CAMBRIDGE, Mass. (AP) — Some faces are pensive; others are proud. Some are known; others are obscure. All are black.
Rare, striking and never-before-seen portraits of black citizens in Victorian-era England are going on display for the first time in the U.S., and organizers say the photographs have a powerful message for contemporary Americans riven by racism.
“There’s a healing aspect to seeing these exquisite images,” said Vera Ingrid Grant, director of the Cooper Gallery of African & African-American Art at Harvard University. The show, “Black Chronicles II,” opens there Wednesday and runs through Dec. 11.
“It changes our perceptions of the past, and can reverberate and change how we view the present,” she said.
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Researchers found the trove of glass plates wrapped in brown paper and tied with string in storage at London’s Hulton Archive. Originally snapped well over a century ago and an ocean away, they debunk any notion that Britons of African heritage were all but invisible in 19th-century society.
Life-size black-and-white prints are interspersed with small snapshots, some culled from privately owned collections. They show ordinary people and a few minor celebrities posing for portraits in their Sunday best. Sequential shots capture a few playfully mugging for the box cameras that made the images, just as today’s wedding guests might goof around in a festive photo booth.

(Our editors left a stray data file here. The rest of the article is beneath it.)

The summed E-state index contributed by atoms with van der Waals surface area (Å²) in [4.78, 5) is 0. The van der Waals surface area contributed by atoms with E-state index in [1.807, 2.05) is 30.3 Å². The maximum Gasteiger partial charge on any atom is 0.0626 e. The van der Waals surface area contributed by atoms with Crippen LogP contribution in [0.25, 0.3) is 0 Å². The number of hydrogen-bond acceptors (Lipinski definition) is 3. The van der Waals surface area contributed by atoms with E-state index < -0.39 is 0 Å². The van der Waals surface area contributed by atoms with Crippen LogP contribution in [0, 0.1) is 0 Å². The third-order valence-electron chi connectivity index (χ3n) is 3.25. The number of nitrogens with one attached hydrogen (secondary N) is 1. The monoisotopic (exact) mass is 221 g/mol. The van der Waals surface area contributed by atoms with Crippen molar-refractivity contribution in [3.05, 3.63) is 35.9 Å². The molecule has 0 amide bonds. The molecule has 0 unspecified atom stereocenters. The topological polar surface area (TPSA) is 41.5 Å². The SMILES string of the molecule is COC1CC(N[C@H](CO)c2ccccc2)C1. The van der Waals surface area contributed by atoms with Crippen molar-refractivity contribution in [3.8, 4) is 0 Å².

Together, they help write what Grant calls “a missing chapter” — that blacks of the era not only were very present in daily public life, but also prospered and enjoyed a certain dignity and social status.
Many of the more than 100 photographs on display were taken for “cartes de visite,” or calling cards: small, wildly popular postcards with an emblematic image and a splash of text. Much like a modern Facebook profile, they were designed to sum up the essence of a person.
“How many of these stories were hidden in the attic and never saw the light of day? Look what was covered up,” said Grant.
The show, curated by London-based arts agency Autograph ABP, depicts both ordinary and prominent citizens: artists, dignitaries, military personnel, missionaries, students, businessmen and international royalty.
Among the better-known subjects are Sarah Forbes Bonetta, born in Sierra Leone and a goddaughter to Queen Victoria; Prince Alemayehu of Ethiopia, who was taken to Britain as a young boy after his father killed himself following defeat by the British; and heavyweight boxing champion Peter Jackson of St. Croix in the U.S. Virgin Islands, which belonged to Denmark at the time.
“At the heart of the exhibition is the desire to resurrect black figures from oblivion and reintroduce them into contemporary consciousness,” said Renee Mussai, curator and head of archives at Autograph ABP.
Grant believes the British photographs have more to say to Americans battling a resurgence of racism, racial profiling and white-on-black police brutality.
She also hopes the show will inspire researchers to dig deeper into the role of blacks in U.S. photographic history.
“The full narrative of Africans in the world is an untold story,” she said. “There are similar excavations to be done here. The archive in America has not been fully delved into. The presence of these photographs says, ‘What’s waiting for us here?'”